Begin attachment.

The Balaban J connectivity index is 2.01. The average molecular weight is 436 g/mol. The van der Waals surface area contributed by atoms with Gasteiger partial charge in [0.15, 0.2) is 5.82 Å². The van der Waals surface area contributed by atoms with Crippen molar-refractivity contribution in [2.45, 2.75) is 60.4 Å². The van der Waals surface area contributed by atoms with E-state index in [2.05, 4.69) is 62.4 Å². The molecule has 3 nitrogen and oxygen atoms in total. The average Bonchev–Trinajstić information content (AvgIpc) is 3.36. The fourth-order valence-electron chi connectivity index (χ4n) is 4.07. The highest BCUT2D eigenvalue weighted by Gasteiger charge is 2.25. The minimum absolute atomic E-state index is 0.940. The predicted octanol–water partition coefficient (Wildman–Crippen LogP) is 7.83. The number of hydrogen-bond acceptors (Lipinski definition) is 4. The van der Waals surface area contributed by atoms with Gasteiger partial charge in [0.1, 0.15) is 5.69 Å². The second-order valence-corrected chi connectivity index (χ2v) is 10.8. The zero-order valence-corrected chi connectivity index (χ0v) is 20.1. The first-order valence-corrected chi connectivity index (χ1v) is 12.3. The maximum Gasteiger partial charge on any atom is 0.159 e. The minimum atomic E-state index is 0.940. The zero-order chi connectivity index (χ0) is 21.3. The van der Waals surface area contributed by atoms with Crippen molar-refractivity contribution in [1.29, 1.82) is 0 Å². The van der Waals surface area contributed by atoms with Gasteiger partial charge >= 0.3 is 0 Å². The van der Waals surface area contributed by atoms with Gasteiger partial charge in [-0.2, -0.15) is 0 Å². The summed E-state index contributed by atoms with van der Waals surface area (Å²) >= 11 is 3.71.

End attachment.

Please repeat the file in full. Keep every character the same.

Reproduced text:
The Balaban J connectivity index is 2.01. The average molecular weight is 436 g/mol. The van der Waals surface area contributed by atoms with Gasteiger partial charge in [0.15, 0.2) is 5.82 Å². The van der Waals surface area contributed by atoms with Crippen molar-refractivity contribution in [2.45, 2.75) is 60.4 Å². The van der Waals surface area contributed by atoms with E-state index in [2.05, 4.69) is 62.4 Å². The molecule has 3 nitrogen and oxygen atoms in total. The average Bonchev–Trinajstić information content (AvgIpc) is 3.36. The fourth-order valence-electron chi connectivity index (χ4n) is 4.07. The highest BCUT2D eigenvalue weighted by Gasteiger charge is 2.25. The minimum absolute atomic E-state index is 0.940. The predicted octanol–water partition coefficient (Wildman–Crippen LogP) is 7.83. The number of hydrogen-bond acceptors (Lipinski definition) is 4. The van der Waals surface area contributed by atoms with Gasteiger partial charge in [0.1, 0.15) is 5.69 Å². The second-order valence-corrected chi connectivity index (χ2v) is 10.8. The zero-order valence-corrected chi connectivity index (χ0v) is 20.1. The first-order valence-corrected chi connectivity index (χ1v) is 12.3. The maximum Gasteiger partial charge on any atom is 0.159 e. The minimum atomic E-state index is 0.940. The zero-order chi connectivity index (χ0) is 21.3. The van der Waals surface area contributed by atoms with Crippen molar-refractivity contribution in [1.29, 1.82) is 0 Å². The van der Waals surface area contributed by atoms with Gasteiger partial charge >= 0.3 is 0 Å². The van der Waals surface area contributed by atoms with Gasteiger partial charge in [-0.2, -0.15) is 0 Å². The summed E-state index contributed by atoms with van der Waals surface area (Å²) >= 11 is 3.71.